Also in Florida, a campaign ad was launched in opposition of Alan Grayson and Suzanne Kosmas (Democrat representatives), saying that “Florida can’t afford Nancy Pelosi’s failed policies.”
At the end of the commercial, a line appears at the bottom of the screen, noting, “Paid for by Americans for Prosperity.” Even though AFP isn’t directly funding Florida Tea Party efforts, the organization is funding attack ads of Tea Party opposition.
On top of the funding in Florida, AFP claims about 75,000 activists, according to Apryl Marie Fogel, a director of AFP Florida. Fogel noted these activists are defined as people who show initiative, doing things such as calling members of Congress, attending rallies, and signing petitions.
The Kochs aren’t the only leaders of large corporations who are funding the TPM. The Nation editorial calls such funding an “assault on democracy by multinational corporations.” That unlimited funding by corporations and unions was allowed thanks to the U.S. Supreme Court decision in Citizens United v Federal Election Commission (2010), which critics have decried as granting corporations the right to buy the best government for America.
Billionaire businessmen such as Trevor Rees-Jones, Robert Rowling and Jerry Perenchio have all made million dollar donations to Karl Rove’s American Crossroads project, according to editors of The Nation. These donations are put into Congressional races through Crossroads GPS, but the organization’s donors remain hidden, due to protection from tax laws.
According to The Nation, Crossroads has donated more than $14 million into ads attacking Democratic candidates, such as California’s Barbara Boxer and Washington’s Patty Murray.
The statement from Kochs that they don’t “specifically” fund the Tea Party is true, in that the word “specifically” means directly. However, the Americans for Prosperity financing of ads in Florida, California and Washington are just a few of the indirect ways that the Kochs, through their foundations, have funded the TPM, while keeping alive the fantasy that the Tea Party is a grassroots movement.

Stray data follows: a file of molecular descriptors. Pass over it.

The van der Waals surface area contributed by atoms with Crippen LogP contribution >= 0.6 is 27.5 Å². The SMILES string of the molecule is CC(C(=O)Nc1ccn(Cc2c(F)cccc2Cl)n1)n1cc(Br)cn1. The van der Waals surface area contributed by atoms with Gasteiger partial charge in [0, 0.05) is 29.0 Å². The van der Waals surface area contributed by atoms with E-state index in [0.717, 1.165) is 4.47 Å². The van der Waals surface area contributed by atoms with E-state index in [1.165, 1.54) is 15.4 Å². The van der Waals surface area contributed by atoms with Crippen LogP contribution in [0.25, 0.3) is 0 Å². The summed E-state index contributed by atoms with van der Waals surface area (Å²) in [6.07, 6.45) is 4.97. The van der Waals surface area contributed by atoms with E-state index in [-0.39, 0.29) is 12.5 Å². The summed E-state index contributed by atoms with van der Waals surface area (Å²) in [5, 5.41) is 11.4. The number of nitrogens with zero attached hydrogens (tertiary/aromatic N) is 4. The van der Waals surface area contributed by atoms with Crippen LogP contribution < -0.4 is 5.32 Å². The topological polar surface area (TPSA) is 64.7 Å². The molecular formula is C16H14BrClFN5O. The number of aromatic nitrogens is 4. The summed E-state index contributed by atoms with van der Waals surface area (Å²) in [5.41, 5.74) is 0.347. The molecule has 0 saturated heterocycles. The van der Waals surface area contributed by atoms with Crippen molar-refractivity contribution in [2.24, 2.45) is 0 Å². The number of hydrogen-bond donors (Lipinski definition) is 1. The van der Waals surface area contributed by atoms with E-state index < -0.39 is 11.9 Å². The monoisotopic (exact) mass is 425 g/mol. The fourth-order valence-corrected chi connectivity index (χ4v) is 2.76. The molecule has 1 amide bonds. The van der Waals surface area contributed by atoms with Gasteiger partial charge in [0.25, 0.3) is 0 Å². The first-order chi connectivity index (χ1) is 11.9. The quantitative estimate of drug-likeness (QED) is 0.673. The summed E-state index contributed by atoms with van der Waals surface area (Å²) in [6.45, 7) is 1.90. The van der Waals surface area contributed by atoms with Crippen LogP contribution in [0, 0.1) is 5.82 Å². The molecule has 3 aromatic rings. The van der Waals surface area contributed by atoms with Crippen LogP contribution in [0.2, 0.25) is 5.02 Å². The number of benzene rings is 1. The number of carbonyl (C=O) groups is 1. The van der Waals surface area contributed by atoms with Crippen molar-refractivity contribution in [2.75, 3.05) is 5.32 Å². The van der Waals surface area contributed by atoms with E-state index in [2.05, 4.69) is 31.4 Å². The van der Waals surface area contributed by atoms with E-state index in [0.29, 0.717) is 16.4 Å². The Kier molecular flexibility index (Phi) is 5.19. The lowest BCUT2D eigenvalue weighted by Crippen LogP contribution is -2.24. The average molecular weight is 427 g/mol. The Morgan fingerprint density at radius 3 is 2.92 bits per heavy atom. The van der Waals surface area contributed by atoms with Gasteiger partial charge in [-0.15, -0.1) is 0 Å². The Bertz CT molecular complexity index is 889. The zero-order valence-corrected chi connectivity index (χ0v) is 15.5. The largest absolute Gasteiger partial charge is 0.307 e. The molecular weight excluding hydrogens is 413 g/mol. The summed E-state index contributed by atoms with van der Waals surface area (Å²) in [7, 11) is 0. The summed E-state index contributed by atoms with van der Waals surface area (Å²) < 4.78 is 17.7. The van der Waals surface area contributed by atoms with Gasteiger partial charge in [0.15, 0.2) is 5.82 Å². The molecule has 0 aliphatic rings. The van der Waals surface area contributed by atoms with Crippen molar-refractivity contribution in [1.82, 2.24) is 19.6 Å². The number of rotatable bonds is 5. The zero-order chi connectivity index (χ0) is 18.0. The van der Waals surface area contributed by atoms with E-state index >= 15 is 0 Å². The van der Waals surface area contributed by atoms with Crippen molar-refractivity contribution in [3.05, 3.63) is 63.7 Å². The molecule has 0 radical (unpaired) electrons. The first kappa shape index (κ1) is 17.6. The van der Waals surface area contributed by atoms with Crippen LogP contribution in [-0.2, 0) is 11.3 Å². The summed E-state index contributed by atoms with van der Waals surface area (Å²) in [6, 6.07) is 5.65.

Regardless of what has or has not been reported by the media, statistics and formal documents prove that the so-called “grassroots movement” has not grown naturally, but rather, has been fertilized with funding from Koch foundations and companies, among others.
Want to read more about the Tea Party movement?
Click here to learn about the history of the Tea Party, tracing the origins of the movement from a national frame to its current role in state and local communities, including Duluth!
Click here to view the results of a survey identifying what CSS students know about the Tea Party.
Click here to learn about possible Tea Party principles outlined in Pledge to America, the GOP position paper that articulates an agenda the GOP would attempt to legislate if the party is able to win a majority in Congress.
Click here to learn about the Koch's financial influences outside the political arena. Read the facts and decide for yourself whether the Kochs’ philanthropy is being used to balance the scales against their ardent politics.
Click here to read blog reflections from the CSS journalist students who have been researching the Tea Party in light of the 2010 elections.